I just received a rejection letter for that Government position I applied for at the beginning of November. The job was a twelve month writing contract for a website which features lifestyle and advocacy articles for disabled people in my state.
You know, being that I have a disability and am - let's face - an excellent writer, I will admit the rejection comes as quite a surprise to me. I have seen the calibre of writing on the site and I definitely meet the mark. They suggested I could submit articles - you know, voluntarily, for free and accepting no payment, and have sent me a link for the categories and guidelines for writers. I had already read the link and know the two articles I supplied with my application (which were written specifically for the website, as per their instructions) fit those categories and guidelines.
Ah, yes, who knows what goes through the minds of people like this. This reminds me of a story the GOM has told me several times (it always makes him chuckle) about when Harlan Ellison was a first year university student at Ohio State University. One of his tutors or lecturers said, upon reading some of his writing, he would never become a writer. Obviously Ellison wasn't discouraged by this assessment and made a point of sending a copy of every article, short story and book that subsequently got published to this tutor or lecturer for the next thirty years!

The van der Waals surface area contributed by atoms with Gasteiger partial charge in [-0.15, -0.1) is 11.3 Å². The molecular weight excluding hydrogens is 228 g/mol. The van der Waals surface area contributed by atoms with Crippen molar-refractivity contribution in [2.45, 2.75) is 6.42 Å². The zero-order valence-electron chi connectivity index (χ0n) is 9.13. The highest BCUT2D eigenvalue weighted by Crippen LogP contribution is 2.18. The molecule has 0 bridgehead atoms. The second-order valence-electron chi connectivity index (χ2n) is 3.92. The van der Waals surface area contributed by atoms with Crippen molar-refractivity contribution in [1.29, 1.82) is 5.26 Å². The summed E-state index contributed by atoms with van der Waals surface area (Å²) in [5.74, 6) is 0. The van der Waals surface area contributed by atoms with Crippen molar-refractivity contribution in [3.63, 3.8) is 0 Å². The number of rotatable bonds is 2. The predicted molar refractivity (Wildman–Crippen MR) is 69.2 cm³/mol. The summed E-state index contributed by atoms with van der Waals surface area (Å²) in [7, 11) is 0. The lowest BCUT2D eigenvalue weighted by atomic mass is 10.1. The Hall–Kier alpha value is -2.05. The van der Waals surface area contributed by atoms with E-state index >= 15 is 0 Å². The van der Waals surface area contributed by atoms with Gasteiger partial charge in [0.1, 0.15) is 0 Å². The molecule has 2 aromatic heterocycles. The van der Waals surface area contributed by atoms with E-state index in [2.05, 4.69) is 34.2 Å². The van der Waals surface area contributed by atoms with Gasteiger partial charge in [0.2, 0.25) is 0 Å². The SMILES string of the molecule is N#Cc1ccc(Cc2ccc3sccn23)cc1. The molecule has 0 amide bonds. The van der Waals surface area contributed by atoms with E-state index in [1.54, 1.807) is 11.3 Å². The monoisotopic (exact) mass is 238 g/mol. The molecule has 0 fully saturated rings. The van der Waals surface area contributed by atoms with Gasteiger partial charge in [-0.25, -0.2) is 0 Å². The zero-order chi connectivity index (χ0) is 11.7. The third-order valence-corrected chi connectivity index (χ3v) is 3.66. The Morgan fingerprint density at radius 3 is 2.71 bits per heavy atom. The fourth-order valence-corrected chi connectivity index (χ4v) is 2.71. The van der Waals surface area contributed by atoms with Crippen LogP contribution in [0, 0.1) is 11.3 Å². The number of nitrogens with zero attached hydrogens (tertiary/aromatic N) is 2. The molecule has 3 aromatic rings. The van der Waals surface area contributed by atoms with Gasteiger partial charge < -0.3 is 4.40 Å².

|Ellison near the beginning of his career|
This is not my first rejection letter, I've had a few. My first novel rejection letter was earlier this year, but I have had quite a few for other pieces. Luckily, I've also had many acceptances and publications, so am not discouraged.
Still, I can't help thinking the editor of this website must have fallen down and hit his little head some time...